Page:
Bilingualism can be broken down into two subcategories – balanced bilingualism (complete fluency in both languages) and semilingualism – some deficiencies across both languages.
Some parents are hesitant on teaching their child a second language due to a number of factors – including the way our society lays preference on English, and unfounded concerns that speaking two languages will confuse their little ones, when in fact it’s inherently natural to have a dominant language.
However, the Founder of the Centre of Italian Studies (CIS), Elio Guarnuccio, believes that teaching kids another language at a young age is actually one of the best gifts a parent can give their child.
He believes that exposing children to different languages at an early age not only connects them to different cultures, but also can help them to understand that everyone has their own unique identities, stories and appearances – something that can help form acceptance and tolerance at a young age, which is extremely important for children growing up in multicultural societies.
The simultaneous learning of two languages is generally impacted by the following key factors:
- Parents being multilingual, and the spoken language at home being different to the external milieu (prominent in the case of immigrants)
- Parental application and use of language (i.e. communal language to be spoken by two parents who may have various native tongues or backgrounds)
- Languages spoken with other family members (i.e. local language amongst siblings vs native tongue with parents and grandparents who don’t speak the localised language as a first tongue)
- Language used in the community/social spheres.
In contrast, successive skills happen when there is an established language learnt before learning a second language – i.e. – in preschool onwards. This sequential process is generally after the age of three, which is why it is said it is easiest to adopt bilinguality before the age of three.
Elio, who is an innovator in creative immersive language programs to support different learning styles, advocates strongly for both approaches, but has some clear expectations when it comes to integrating a multilingual household.
- Natural acceptance of a dominant language with each authoritative figure (for example- Italian with Dad and Nonno, English with Mum and siblings)
- A dominant language spoken at home with both parents, even if it differs to that at school, and insistence that despite the fact it can take some getting used to and persistence, this pays off in the long run.
- Contextual application of second languages – i.e., English spoken at home, but foods are discussed in both languages – i.e., Italian and English.
- Incidental exposure to two languages – for example – music in Italian
“We often hear concerns about developmental speech delays in children, and whilst it may be that complete fluency can take a little longer, these delays are only temporary. Remember that most bilingual kids can speak their first words by the time they are one year old, and by the age of two they can use double-word phrases, and whilst they might mix grammatical rules, or use words from both languages in a sentence, it’s only temporary, and normal in the pursuit of bilinguality.”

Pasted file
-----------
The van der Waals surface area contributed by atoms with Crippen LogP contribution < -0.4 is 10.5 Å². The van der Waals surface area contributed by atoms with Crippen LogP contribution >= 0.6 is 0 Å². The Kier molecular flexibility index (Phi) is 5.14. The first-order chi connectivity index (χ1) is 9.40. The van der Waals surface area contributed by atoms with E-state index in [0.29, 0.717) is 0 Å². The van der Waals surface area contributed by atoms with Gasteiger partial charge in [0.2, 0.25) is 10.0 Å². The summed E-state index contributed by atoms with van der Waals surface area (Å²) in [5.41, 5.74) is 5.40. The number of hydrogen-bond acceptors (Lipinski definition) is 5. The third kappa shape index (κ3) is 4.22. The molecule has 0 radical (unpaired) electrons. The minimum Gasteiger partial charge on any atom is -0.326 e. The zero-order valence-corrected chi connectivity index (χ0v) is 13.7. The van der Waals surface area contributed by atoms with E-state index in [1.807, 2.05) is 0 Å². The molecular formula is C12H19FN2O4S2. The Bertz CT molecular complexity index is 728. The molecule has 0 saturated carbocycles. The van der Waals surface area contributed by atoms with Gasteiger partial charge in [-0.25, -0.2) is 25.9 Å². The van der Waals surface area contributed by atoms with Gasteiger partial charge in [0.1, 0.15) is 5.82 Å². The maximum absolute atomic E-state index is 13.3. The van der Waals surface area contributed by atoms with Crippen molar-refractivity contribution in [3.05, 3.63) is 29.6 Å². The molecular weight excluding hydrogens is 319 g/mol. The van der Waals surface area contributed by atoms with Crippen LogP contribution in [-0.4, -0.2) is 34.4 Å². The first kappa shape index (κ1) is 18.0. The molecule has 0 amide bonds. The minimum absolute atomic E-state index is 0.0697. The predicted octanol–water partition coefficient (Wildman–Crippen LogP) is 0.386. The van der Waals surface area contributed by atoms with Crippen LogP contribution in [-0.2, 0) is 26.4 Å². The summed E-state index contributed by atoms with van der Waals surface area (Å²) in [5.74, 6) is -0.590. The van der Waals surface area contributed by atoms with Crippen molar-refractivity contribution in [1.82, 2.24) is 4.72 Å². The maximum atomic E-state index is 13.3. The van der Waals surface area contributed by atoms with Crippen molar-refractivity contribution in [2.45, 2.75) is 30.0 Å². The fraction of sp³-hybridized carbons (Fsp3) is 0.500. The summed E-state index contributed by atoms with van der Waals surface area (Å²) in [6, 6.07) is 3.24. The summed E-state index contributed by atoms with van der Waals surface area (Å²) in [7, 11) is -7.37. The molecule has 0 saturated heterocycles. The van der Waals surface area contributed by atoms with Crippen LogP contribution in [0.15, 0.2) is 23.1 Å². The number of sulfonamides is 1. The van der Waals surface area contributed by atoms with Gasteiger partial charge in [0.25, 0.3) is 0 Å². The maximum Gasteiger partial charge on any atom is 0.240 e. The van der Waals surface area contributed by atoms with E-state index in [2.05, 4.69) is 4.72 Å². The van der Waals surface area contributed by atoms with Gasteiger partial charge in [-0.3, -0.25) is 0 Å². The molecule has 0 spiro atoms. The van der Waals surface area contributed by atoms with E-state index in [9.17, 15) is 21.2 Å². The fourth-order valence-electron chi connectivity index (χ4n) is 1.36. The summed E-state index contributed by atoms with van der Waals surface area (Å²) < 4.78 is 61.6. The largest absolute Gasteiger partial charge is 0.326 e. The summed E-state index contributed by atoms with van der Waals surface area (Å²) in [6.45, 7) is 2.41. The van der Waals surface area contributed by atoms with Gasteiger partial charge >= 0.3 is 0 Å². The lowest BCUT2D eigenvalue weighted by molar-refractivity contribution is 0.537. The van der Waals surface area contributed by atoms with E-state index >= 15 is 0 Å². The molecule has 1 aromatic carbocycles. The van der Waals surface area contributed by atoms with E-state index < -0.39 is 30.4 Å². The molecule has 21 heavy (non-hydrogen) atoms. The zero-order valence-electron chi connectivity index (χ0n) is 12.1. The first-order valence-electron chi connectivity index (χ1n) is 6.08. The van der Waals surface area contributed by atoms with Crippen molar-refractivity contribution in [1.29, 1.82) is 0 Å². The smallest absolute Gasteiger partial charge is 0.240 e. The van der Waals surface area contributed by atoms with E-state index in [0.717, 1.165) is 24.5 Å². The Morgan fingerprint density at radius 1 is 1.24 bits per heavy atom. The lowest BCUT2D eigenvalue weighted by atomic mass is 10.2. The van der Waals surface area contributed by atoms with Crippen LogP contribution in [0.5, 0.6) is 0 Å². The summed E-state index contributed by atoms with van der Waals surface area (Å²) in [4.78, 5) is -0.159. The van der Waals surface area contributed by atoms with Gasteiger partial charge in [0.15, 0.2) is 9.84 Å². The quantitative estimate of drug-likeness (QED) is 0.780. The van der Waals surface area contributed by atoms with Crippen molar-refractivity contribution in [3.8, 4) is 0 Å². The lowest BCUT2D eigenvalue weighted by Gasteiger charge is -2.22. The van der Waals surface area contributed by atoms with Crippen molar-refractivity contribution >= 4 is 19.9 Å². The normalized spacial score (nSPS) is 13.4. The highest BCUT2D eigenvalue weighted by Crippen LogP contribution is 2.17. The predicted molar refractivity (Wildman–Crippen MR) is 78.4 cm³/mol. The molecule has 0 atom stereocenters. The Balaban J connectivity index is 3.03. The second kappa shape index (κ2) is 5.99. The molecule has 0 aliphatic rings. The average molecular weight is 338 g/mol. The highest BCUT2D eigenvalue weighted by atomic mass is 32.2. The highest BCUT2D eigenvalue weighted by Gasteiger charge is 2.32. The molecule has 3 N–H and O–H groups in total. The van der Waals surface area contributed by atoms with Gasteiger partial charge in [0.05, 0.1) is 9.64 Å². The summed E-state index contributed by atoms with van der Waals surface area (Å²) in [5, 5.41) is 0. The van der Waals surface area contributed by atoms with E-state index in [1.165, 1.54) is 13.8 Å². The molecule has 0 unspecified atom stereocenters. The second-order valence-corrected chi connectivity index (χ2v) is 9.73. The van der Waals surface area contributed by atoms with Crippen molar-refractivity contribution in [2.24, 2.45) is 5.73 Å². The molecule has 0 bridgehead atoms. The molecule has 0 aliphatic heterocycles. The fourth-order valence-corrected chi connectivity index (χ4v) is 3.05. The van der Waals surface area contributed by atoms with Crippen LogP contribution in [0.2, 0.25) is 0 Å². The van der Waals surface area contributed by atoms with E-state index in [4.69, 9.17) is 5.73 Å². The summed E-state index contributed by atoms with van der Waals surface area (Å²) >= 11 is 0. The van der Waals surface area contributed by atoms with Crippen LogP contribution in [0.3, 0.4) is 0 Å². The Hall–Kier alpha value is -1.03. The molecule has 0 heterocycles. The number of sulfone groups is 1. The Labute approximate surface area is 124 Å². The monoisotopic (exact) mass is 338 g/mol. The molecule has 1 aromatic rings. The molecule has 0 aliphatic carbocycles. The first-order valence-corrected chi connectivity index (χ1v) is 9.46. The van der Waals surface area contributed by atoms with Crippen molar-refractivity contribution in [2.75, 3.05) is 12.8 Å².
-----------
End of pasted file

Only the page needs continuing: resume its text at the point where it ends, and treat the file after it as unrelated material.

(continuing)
“At CIS, we have seen an increase of interest from parents who were not raised as bilingual,butwant their culture to be closely connected with their children, or future children, and so they are returning to roots, and learning a language so they can raise bilingual kids. We are also seeing parents returning to classes in order to help their children with homework, especially so in the case of communities that are unified through language or heritage (i.e. Reservoir in Melbourne, where a diasporic community of Italians are now third generation) will go to a local school where Italian is taught and parents who were not brought up as bilingual, or have disconnected from applications of language want to learn to inspire an easier quest for fluency in their own children,” he said.
Elio’s top tips for raising bilingual children:
- Play games with your children in both languages to make learning fun and engaging.
- Encourage your extended family to speak their language with your child.
- Enrol them into a language school early on. The Centre of Italian Studies has classes for children aged 6-months to 15-years-old.
- Find a community of other families who are bilingual and regularly connect with them via play dates or social media.
- Dedicate time to speaking both languages equally at home.
- Weave films, books, and music in your native tongue to their everyday lives.
About the Centre of Italian Studies
CIS (Centre of Italian Studies) is the largest Italian school outside Italy. Established in 1979, CIS has been committed to providing students of all ages with quality Italian language and culture courses. Since 2020 it has offered online courses, special classes, and events to students from all over Australia, America and Europe and provided the best teachers with a timetable of over 70 classes a week. Sign up for an Italian Class at CIS and soak up Italian art, tradition, and history through one of the most charming languages!
For more information visit: www.italianstudies.com.au